Irish Americans were exposed to a dual labor market

Irish Americans were exposed to a dual labor market -...

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Approximately 50,000 to 100,000 Irishmen, over 75% of them Catholic, came to America in the 1600s, while 100,000 more Irish Catholics arrived in the 1700s (Immigration, 2002). During the late 1800s, occurs the first large Irish immigration came into America. The Irish immigrated to many countries during the famine. America was a popular country because it had not fully been discovered and people saw it as a land of opportunity. In addition, they were only going to perish slowly if they stayed in Ireland. The Irish abandoned a country life lacking modern industry to travel to America where they thought there would be better opportunities. Many of the Irish realized they were dumfounded for the enterprise pertaining to the metropolitan core in the United States. Irish immigrants were not the poorest people from their country. By American measures, the Irish were considered poor. Irish immigrants frequently started working at the bottom of the ladder. Many Irish immigrants could only find jobs that were in the category of servants and hazardous jobs. Other workers did not want these jobs, so they were readily available. Irish women filled many of the servant jobs, while the Irish men filled the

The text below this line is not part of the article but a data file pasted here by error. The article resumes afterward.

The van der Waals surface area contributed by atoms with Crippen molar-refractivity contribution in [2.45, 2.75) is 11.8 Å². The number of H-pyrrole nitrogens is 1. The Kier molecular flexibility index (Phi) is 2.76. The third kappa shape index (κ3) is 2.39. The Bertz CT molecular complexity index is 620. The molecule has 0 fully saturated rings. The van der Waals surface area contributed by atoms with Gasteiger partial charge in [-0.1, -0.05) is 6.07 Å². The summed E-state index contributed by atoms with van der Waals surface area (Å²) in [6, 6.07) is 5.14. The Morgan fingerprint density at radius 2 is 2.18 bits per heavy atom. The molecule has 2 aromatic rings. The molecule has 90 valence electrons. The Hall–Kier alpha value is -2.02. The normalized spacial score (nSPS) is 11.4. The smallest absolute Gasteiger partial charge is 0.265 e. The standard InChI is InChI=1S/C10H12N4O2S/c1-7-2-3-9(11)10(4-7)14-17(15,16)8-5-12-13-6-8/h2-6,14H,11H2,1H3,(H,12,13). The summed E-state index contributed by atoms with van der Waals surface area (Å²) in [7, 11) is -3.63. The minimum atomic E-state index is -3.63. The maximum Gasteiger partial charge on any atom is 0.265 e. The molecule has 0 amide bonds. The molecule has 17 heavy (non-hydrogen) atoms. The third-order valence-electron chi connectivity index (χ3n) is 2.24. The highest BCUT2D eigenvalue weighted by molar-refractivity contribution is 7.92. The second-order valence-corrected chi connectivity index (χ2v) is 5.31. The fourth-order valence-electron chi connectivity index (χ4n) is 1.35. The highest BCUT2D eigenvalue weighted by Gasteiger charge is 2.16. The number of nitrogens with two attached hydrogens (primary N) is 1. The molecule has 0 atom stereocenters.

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This note was uploaded on 07/29/2010 for the course ETH 125 ETH125 taught by Professor Dan during the Spring '10 term at University of Phoenix.

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Irish Americans were exposed to a dual labor market -...

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